3. The Grossest Stuff Comes Out After You Catch the Fish
I learned that after catching a fish, it has to be cleaned. Honestly, I had never put much thought into how it went from a scaly fish to a yummy fillet. Without being too graphic, that process begins with slicing it open and taking out all the insides that no one wants to eat.
Matthew 28:18-20 explains to us that we must make a disciple, baptize them and then teach them to obey everything He commanded. And James 1 tells us that the Word, the things He commanded us, are like a mirror. When we help people look into that mirror and do it ourselves, we see all the gross stuff…and it is only then that God can clean it all out. The hard work continues after someone has become a disciple. Otherwise, we end up with a fish that has all this grossness inside them and is not going to be useful. We cannot be afraid to do the hard work of discipling afterwards or give up trying before the job is actually done, for ourselves or the fish we catch.
4. Sometimes You Do Everything Right and the Fish Aren’t Biting
At one point in the day, my husband had done all the prep work, and we sat for two hours and caught nothing. He would pull the line in and most of the bait was eaten off the line, but we caught no fish. In Luke 5, Peter fished all night and caught nothing. But he told Jesus, that if Jesus said try again, he was going to try again…and Jesus gave them more fish than they could handle.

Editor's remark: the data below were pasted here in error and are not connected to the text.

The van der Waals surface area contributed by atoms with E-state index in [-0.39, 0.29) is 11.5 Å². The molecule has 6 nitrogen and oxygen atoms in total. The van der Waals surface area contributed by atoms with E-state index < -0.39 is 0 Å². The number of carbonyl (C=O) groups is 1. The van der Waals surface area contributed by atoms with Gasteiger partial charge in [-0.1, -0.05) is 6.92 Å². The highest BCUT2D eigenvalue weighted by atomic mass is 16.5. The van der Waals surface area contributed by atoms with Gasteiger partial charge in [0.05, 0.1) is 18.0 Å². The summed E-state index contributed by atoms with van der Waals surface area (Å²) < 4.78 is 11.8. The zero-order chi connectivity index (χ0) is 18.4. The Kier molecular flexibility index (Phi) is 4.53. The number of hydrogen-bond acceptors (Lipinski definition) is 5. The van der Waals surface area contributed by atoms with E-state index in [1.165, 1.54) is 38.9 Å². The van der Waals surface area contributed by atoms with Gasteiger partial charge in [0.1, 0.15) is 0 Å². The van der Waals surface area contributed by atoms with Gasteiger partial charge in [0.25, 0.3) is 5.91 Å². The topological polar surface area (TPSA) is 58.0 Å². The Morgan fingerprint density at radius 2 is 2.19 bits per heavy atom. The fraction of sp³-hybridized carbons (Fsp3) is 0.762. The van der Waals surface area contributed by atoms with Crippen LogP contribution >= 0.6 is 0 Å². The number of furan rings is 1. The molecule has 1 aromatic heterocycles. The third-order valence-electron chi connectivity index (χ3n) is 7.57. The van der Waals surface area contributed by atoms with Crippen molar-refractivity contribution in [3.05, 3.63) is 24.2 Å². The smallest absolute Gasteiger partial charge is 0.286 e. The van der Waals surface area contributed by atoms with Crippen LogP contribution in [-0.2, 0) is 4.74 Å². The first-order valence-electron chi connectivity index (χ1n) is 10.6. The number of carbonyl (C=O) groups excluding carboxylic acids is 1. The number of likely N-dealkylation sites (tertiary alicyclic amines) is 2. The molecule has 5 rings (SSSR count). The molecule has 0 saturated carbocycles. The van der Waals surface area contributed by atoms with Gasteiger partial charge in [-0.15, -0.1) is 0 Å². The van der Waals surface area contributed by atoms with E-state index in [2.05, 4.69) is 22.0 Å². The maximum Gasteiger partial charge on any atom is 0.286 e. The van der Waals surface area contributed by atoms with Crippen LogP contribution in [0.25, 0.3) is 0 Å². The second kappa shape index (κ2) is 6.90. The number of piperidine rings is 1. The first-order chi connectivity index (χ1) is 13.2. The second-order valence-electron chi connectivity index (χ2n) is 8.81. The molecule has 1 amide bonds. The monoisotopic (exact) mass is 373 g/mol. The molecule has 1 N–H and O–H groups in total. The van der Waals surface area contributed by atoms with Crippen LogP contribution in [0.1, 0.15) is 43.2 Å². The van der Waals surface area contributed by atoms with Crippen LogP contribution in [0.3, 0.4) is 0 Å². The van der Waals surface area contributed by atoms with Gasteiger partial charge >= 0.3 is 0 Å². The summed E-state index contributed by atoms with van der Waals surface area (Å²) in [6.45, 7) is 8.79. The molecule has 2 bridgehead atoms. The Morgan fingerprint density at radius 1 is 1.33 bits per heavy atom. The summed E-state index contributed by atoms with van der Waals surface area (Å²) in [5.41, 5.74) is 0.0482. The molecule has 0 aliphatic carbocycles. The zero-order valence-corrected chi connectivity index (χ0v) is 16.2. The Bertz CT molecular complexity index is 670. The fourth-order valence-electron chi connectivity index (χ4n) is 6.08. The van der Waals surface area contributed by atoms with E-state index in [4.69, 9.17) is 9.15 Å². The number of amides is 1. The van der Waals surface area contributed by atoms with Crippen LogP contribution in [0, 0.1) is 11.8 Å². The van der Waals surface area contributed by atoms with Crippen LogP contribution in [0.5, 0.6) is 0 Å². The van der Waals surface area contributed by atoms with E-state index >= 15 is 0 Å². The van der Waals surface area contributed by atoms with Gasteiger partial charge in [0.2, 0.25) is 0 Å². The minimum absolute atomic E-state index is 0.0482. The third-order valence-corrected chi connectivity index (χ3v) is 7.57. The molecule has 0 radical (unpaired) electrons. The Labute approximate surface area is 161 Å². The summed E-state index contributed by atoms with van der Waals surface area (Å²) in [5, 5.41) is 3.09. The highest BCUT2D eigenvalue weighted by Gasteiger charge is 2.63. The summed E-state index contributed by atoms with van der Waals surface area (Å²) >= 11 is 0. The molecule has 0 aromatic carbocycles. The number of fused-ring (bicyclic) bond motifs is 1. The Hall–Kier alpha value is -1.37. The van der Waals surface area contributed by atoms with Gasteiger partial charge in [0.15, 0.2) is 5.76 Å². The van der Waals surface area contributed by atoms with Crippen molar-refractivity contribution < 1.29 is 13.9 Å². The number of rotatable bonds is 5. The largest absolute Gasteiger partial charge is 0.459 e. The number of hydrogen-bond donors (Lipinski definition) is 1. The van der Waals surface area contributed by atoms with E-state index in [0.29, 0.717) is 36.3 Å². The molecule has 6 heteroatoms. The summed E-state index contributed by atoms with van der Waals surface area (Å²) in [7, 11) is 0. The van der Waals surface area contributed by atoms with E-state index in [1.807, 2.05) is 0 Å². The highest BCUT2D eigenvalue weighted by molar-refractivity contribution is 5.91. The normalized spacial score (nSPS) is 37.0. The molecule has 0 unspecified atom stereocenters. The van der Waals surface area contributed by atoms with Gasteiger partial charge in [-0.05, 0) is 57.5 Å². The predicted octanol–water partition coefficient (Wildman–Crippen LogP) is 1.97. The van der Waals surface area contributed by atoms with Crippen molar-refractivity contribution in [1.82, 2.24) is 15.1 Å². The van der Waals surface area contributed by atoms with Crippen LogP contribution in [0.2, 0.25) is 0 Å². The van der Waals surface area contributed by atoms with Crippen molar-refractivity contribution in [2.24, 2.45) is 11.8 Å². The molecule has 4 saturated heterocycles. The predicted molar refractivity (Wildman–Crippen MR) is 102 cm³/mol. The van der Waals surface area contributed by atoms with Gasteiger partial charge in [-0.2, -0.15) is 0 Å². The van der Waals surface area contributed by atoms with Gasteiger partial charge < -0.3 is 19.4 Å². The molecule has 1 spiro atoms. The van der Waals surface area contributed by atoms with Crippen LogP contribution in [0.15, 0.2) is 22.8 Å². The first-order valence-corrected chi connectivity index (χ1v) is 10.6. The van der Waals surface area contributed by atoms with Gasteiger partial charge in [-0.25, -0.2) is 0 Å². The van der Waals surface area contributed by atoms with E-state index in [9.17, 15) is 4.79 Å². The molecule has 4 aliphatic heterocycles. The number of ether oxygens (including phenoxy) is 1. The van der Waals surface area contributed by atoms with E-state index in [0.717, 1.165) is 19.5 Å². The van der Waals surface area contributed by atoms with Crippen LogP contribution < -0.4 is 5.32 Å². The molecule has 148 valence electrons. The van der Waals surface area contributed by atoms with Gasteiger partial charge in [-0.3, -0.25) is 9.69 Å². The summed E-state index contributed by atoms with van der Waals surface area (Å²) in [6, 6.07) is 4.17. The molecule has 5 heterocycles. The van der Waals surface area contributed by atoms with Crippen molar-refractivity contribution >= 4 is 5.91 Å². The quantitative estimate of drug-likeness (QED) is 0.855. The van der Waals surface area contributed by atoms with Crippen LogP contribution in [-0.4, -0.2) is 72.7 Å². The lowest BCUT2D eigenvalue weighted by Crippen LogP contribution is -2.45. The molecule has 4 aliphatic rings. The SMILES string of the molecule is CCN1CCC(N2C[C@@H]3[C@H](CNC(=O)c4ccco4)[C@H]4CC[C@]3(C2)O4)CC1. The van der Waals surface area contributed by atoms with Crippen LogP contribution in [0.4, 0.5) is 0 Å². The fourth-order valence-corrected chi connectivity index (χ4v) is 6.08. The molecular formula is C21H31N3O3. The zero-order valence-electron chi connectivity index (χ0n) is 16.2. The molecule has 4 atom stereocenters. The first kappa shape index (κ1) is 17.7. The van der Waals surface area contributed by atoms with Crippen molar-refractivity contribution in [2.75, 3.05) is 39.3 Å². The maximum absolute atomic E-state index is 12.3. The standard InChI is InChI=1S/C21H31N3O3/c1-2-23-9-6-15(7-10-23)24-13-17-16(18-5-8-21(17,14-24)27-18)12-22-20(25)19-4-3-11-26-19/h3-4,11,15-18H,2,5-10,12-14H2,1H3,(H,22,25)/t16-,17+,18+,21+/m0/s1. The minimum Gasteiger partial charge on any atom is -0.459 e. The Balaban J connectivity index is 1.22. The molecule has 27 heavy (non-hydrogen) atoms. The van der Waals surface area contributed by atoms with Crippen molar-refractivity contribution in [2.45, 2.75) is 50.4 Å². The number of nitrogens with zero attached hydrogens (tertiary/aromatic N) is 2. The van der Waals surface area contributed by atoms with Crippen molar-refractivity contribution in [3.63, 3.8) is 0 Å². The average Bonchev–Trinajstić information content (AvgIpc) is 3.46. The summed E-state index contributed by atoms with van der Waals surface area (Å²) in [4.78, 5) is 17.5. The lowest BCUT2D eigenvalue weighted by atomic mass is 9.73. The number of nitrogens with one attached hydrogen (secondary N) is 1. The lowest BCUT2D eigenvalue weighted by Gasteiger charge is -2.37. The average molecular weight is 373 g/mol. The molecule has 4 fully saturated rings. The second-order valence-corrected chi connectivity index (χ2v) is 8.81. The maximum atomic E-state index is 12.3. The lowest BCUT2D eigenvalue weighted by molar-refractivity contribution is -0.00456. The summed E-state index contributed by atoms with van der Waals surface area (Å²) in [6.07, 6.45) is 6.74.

This has been the hardest one for me to come to terms with recently. There was an amazing young woman with whom I had the privilege to study the Bible. We had one study left to do, and she said that she was ready to be baptized no matter what the cost. Upon talking to her family, she decided that she did not want to commit her life to following Christ and while making that decision chose not to be my friend or even talk to me. After giving my whole heart to her and celebrating her impending baptism, I was disappointed and discouraged in her decision. When my husband spent several hours fishing and caught nothing, he brought his line in, retied the line and went straight back out. In less than five minutes, he caught his one fish of the day. In my situation, I wanted to withdraw my heart because of the disappointment. Afa would never have caught a fish if he didn’t cast his line out again, and I will never make a disciple unless I go back out and keep fishing too.
5. Fishing Feeds the Soul
After Afa caught and cleaned our fish, we had a great fish dinner at our house. This was the best fish I had ever eaten because I had seen the work that had gone into it. Most fish that I eat comes filleted and frozen from the grocery store. I was so excited about the fact that we had caught it, cleaned it and cooked it on our own.
In the same way, making disciples is part of our Spiritual food. It nourishes our souls. Jesus told his disciples in John 4:34, “My food is to do the will of Him who sent Me.” The joy and energy that comes from making and baptizing a disciple with pure motives in our own hearts is indescribable.
Even though it comes through my (VERY!) limited experience fishing, I am grateful for the opportunity to have a deeper understanding of Jesus’ metaphor. Indeed, we are all called to be fishers of men.